Are any of you readers teachers?  What kinds of things get you excited about teaching?  How do you share your enthusiasm with your students?

Cultural Geography: Toronto, Ontario

Woo Canada!

In the summer of 2011, I was lucky enough to get a MTSU Study Abroad Scholarship to study all the way in… Canada! Through a bit of coordination I was able to create an Advanced Projects in Public History course to get PhD level credits for the trip by doing additional work with the professor who led the trip to the Great White North.

For the main part of the trip I and the other students journeyed all around Toronto. It was a blasty-blast, and we learned so much! Toronto is extremely culturally diverse, so this was the perfect way to learn more about Cultural Geography, heritage tourism, history, and of course history. The undergraduates were required to explore several ethnic neighborhoods and complete a scavenger hunt for various things such as national colors, ethnic food, signs in another language, and other things. I joined in on this and was able to learn a lot from the neighborhoods, have some great Greek (lamb), Italian (gelato), Asian (fried rice) and other foods and drinks (bubble tea – blech), while at the same time working on my own advanced project.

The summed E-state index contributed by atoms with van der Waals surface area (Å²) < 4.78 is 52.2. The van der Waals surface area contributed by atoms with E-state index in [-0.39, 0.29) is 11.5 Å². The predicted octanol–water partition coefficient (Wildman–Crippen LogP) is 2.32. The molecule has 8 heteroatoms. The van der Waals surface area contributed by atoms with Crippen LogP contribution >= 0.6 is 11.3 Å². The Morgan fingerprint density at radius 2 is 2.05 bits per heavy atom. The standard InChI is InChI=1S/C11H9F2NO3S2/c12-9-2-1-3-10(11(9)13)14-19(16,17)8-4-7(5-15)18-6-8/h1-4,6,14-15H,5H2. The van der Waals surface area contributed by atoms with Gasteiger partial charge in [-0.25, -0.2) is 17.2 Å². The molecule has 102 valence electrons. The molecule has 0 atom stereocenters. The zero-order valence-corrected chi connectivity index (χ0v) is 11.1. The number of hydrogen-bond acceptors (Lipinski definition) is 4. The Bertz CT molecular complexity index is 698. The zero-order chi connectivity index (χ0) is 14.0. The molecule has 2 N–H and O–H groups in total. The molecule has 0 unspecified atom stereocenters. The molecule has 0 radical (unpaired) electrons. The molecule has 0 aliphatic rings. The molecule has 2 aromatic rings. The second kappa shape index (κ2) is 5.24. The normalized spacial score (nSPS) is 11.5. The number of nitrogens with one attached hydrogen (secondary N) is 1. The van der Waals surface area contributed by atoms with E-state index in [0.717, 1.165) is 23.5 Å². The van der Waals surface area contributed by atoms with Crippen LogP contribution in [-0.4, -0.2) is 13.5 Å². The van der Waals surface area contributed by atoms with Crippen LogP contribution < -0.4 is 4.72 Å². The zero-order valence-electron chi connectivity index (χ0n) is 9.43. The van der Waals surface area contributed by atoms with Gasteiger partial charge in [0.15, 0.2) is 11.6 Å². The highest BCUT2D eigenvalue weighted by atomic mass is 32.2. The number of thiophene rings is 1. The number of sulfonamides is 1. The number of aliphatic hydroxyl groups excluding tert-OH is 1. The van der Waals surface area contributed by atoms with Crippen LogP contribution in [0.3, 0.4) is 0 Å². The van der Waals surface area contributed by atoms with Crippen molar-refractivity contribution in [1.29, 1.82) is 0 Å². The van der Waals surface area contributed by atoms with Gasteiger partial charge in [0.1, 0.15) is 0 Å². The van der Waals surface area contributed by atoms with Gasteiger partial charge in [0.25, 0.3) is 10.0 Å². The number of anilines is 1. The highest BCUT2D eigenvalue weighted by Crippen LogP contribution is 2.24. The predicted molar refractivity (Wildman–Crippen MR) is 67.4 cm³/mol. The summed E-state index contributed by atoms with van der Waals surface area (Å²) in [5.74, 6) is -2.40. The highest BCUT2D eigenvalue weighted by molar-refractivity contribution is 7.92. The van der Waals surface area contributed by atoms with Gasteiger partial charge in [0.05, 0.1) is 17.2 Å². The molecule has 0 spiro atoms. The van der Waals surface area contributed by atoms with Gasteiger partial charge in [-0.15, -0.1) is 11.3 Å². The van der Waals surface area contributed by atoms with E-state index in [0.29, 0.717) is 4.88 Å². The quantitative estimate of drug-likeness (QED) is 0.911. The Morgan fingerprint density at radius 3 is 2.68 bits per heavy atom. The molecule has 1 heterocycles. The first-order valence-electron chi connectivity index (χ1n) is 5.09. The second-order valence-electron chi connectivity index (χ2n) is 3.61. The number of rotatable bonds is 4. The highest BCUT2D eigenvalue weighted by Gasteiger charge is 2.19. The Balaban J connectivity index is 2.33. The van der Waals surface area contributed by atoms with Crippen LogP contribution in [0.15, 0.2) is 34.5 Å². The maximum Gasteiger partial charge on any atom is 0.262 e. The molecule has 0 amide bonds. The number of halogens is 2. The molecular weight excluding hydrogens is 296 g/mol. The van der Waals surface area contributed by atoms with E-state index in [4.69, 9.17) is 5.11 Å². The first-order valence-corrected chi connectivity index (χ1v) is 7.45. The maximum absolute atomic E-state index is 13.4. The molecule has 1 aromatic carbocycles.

Click for better image of Walking Tour

Street Car

My extra assignment was to create a walking tour of downtown Toronto. This is a huge assignment, but we walked approximately ten hours a day for two days so I had plenty of content to contribute. The best way to experience a place (and stay healthy at the same time) is by walking and observing the various areas you encounter that you wouldn’t see from a car, cab, train, or subway. We did have to take the subway a few times to make the most of our time. The student group that I was with did not specifically plan a route for our exploration but instead wandered to various districts. This was a great way to see the city and the different historic and cultural districts. However, perhaps time could be better used with a loose plan of action. Therefore I created a walking tour brochure for future students.

Here it is!